"You know what, I’m an old-fashioned guy. I kind of think that democracy is a good idea," Sanders said. "I think vigorous debate about the issues is a good idea."
Yesterday, Senator Minority Leader Harry Reid said of his colleague’s bid, "Sometimes you just have to give up."
Sanders fought back during his morning press conference, “What you’re saying is the people of California should not have a right to vote for President. Well, ask the people of California whether or not they would like to select the Democratic nominee for President."
Sanders said his campaign had starting contacting superdelegates and would continue to do so “on a more individual basis” after the big primaries next week.
For months, during his public rallies and interviews, the Senator has argued that the majority of super delegates should not have backed Clinton as early as they did. He said they should now consider the enthusiasm of his crowds and how well he is doing in head-to-head polls against Donald Trump as a sign that his campaign is strongest.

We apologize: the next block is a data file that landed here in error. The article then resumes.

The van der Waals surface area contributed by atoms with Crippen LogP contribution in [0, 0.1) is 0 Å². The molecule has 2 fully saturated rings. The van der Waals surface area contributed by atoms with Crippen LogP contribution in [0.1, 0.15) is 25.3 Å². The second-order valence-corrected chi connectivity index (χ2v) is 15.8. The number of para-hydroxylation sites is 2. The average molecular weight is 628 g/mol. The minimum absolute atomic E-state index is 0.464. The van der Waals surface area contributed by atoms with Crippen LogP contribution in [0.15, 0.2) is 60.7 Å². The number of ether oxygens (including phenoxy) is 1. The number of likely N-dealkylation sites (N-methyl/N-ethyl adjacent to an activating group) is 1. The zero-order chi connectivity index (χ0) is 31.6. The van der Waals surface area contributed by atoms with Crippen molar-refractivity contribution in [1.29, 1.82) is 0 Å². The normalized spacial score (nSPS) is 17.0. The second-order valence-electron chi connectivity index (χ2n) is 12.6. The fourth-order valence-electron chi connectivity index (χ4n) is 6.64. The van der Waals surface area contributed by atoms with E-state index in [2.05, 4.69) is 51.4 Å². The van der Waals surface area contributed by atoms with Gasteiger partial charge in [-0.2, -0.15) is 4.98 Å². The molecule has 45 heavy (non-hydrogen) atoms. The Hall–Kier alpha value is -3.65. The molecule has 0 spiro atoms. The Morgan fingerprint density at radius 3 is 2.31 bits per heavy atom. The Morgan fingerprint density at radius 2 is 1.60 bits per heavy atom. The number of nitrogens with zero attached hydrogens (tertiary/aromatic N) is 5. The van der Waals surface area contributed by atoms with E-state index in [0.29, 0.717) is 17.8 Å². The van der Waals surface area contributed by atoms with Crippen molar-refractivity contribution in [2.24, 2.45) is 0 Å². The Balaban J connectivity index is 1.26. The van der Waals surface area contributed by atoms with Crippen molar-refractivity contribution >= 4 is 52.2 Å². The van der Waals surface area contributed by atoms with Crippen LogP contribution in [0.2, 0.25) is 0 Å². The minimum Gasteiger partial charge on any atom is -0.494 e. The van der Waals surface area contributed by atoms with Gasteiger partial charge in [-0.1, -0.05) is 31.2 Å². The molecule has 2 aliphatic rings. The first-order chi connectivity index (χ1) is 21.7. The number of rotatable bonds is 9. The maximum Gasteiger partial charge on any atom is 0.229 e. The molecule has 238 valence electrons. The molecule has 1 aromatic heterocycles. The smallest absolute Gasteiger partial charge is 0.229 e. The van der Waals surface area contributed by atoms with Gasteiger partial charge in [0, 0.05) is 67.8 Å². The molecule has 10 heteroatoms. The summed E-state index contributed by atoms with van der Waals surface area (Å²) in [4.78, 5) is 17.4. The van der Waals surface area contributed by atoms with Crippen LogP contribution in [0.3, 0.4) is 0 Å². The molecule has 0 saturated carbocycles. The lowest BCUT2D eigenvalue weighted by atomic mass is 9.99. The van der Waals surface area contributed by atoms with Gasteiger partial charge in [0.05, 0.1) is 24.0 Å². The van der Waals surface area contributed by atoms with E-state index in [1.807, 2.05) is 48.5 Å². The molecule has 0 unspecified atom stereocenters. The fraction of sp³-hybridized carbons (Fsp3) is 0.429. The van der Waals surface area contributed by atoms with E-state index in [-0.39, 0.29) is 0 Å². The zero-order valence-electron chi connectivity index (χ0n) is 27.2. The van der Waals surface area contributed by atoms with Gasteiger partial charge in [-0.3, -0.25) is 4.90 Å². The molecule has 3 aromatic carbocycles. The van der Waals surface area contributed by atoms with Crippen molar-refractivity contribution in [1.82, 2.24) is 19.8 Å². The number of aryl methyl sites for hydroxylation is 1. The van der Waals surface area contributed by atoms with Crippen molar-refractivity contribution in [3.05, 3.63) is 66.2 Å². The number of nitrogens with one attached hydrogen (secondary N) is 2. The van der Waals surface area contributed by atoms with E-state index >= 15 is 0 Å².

However, to date, very few super delegates have indicated any intention to change their minds. When ABC News asked Sanders if his message to fans was becoming disingenuous, he again pivoted back to his hopes for California.
"I don’t think it’s disingenuous to say that the people of California have the right to determine who the Democratic nominee for President is, or the people of New Jersey. Let the people speak and let the superdelegates make their case," he said.